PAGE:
Amish (3)


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§ STORY SUBJECT:  Forgiveness. 


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PART ONE: WHO ARE THE AMISH?

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Barnraising

Barn-raising.  c1800s.   Public domain


THE Amish came to America from Switzerland in the early 1700s looking for religious freedom. Today there are communities of Amish in five states: Pennsylvania, Delaware, Ohio, Indiana and New York.  They speak both English and a type of German called “Pennsylvania Dutch”.  The Amish believe that a person must be old enough to think for himself or herself before making such a personal decision as joining the church and so an Amish person cannot join the church until they are at least 16.  

     The Amish do not worship in a special church but in their homes. They pray and read the Bible every day, but they come together to pray only once every other week. They do not have a church building because they believe that it is too easy for people to focus more on a building than on God.  They believe in a living, daily faith expressed in a simple life, hard work and humility. The Amish think of humility as  “letting-be,” trusting God to care rightly for all things.  

     The Amish value working together and being dependent on [needing] community.  This is why they all dress the same way.  Girls and women wear simple one-color dresses. Their head is always covered and they wear no jewelry. Boys and men wear dark pants and coats, and one-color shirts.    

     The Amish have their own schools and keep childen in school through the 8th grade. They believe that no more education is needed to be a good farmer. The Amish are some of the best farmers in America. They still use horses to plow [dig up the ground] and not tractors.  The Amish take the Word of the Bible very seriously and its demand to be separate from the things of the world.  They believe that it is not possible to love the things of the world and love God.  As a rule, the Amish do not have cars, television, radio, computers, internet, or any modern machinery or inventions.  

     Family time together and community time together are also very important to them. They say that love requires time, hard work, and working together. One community activity is barn-raising.  A barn is where farmers store grain, hay, and keep animals. But a large barn is expensive and hard for one family to build. And so a community works together to build barns for all the families.  No one is paid.  They all help each other.  Because the Amish place much importance on being able to take care of themselves, they do not take part in government support programs that give food, money or shelter to poor people.  They believe it is important to take care of their family members and community members themselves.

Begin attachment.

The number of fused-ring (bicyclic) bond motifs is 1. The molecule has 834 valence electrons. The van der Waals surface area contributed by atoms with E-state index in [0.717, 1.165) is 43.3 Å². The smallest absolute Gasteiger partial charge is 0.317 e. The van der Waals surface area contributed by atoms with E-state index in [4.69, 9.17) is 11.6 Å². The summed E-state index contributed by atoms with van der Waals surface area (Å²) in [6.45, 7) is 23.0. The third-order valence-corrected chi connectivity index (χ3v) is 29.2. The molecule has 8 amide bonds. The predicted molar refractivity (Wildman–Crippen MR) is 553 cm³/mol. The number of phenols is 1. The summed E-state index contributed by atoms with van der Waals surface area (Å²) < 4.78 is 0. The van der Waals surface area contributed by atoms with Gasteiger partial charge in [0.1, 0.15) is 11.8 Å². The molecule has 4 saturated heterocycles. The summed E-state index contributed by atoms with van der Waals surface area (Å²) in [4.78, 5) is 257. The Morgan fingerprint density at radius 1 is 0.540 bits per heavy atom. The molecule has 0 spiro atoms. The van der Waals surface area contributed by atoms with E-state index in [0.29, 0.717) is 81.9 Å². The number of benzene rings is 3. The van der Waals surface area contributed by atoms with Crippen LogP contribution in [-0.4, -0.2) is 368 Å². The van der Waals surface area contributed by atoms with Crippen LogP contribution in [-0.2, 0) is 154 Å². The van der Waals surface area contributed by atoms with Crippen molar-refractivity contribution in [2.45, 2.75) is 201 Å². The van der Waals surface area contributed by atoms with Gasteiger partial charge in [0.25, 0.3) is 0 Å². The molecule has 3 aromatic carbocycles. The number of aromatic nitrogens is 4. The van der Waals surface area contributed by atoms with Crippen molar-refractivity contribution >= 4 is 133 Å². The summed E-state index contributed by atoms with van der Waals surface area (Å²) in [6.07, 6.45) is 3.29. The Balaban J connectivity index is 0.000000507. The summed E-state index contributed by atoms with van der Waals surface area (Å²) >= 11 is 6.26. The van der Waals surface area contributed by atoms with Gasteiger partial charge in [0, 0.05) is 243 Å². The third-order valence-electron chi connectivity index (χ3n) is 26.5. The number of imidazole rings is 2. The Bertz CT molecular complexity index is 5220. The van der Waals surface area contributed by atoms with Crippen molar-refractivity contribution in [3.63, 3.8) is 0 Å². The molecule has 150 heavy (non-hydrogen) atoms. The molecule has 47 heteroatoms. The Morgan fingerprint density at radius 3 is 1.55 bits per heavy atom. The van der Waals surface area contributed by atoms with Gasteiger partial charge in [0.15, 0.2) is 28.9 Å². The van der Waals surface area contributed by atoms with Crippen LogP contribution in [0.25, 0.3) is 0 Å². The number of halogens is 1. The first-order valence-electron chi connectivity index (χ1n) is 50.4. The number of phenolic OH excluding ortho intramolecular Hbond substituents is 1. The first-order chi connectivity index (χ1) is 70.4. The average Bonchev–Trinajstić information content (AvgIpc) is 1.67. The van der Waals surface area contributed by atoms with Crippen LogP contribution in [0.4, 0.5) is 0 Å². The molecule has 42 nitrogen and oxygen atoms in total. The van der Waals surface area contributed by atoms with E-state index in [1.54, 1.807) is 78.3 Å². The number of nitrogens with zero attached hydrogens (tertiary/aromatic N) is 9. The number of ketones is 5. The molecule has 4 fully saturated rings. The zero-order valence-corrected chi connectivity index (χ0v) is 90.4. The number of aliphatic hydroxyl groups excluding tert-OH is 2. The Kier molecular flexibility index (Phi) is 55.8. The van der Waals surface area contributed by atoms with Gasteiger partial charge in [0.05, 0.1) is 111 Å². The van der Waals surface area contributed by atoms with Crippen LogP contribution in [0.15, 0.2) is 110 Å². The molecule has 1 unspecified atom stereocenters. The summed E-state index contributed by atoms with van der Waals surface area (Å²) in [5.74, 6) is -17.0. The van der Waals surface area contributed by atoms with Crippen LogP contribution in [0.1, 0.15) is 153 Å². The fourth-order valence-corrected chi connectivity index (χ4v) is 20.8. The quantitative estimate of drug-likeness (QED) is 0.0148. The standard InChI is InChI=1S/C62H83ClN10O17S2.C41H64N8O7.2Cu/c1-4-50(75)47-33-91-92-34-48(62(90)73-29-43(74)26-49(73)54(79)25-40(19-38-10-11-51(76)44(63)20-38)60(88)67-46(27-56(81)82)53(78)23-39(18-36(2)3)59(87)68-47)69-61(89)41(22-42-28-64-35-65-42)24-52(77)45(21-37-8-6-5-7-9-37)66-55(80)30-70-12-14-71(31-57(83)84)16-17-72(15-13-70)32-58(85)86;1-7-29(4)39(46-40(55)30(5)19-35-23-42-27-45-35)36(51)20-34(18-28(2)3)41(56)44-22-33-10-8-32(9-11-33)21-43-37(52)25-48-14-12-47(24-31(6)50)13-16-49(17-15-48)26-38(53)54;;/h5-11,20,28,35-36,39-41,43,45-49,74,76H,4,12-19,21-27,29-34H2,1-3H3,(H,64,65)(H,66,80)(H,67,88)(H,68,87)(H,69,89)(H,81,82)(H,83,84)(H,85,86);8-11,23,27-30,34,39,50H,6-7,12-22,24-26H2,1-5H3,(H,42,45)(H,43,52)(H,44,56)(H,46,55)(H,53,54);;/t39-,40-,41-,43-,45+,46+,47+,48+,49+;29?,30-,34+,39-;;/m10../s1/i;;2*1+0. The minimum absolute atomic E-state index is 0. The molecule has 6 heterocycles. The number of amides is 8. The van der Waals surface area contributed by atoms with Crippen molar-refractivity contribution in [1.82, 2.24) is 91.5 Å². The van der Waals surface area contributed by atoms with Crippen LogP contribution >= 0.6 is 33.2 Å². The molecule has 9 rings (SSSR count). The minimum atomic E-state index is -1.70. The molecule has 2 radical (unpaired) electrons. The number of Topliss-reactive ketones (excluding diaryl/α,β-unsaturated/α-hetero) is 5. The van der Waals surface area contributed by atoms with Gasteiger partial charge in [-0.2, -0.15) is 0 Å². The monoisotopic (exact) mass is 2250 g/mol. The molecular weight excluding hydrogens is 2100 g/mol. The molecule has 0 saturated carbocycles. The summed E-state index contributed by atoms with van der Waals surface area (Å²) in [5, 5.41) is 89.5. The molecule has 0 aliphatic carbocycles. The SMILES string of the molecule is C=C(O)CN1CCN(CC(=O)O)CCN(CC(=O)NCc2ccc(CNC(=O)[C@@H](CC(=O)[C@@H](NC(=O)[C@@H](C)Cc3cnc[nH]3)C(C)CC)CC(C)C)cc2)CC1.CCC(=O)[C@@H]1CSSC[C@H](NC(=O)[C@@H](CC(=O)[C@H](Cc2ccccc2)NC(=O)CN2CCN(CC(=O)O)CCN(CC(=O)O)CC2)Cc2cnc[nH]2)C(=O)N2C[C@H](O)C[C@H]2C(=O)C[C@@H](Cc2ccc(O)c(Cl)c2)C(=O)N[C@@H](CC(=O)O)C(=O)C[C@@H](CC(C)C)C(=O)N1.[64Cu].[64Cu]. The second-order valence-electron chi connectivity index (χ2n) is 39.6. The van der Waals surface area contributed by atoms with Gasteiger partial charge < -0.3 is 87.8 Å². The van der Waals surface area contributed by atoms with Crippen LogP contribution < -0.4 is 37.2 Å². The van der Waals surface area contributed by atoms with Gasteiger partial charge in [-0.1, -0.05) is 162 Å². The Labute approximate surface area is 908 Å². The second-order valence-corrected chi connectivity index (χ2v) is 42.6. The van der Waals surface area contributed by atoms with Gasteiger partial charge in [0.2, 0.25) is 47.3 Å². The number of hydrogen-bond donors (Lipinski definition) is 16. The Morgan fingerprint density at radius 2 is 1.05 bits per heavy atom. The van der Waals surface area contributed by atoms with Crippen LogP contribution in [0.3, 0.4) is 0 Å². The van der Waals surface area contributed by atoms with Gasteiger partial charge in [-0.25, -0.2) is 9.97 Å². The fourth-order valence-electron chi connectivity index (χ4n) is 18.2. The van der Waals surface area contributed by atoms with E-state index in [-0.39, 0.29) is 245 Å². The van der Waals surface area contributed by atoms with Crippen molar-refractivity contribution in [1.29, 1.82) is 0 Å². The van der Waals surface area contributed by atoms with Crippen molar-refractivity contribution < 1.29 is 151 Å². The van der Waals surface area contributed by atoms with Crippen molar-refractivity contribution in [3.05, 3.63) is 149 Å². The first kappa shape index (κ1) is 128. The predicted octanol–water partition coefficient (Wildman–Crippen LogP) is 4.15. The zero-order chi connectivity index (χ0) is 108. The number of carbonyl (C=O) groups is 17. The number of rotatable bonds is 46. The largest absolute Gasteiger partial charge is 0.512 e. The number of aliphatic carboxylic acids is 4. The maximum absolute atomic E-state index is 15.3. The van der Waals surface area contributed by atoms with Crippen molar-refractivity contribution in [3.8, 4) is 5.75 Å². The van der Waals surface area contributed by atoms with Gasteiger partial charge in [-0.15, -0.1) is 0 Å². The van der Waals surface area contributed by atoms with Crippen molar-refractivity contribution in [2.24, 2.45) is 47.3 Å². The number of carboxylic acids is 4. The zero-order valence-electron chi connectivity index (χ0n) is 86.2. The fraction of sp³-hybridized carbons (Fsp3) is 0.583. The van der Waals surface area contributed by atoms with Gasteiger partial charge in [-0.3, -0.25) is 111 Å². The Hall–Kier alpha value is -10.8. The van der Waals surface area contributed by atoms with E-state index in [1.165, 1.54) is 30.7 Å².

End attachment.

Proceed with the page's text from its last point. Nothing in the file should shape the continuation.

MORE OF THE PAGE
When a teenager reaches the age of 16 or 18, he or she is free to choose to continue to live in the Amish community or leave.  Over 90% stay.


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PART TWO: THE INFLUENCE OF THE AMISH ON MODERN SOCIETY


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OFTEN people wonder how the Amish can stay separate from the ways of the world.  But more and more people are beginning to wonder if it would be good to learn from their peaceful lives.  People ask, “What kind of faith do the Amish have, what kind of spiritual strength do they have, to be so free from the modern world? They ask, “Do we have things to learn from the Amish: how to live more simply; how to live with more humility—and with a focus on family and faith?” 

     Thousands and thousands of tourists go to visit Amish areas each year to “see them”.  The Amish don’t understand why people want to come and look at them. Maybe tourists come, they say, because they are not happy and are looking for something more in life.  The Amish tell this true story:

      A group of tourists asked an Amish man, “What is the difference between you and us?”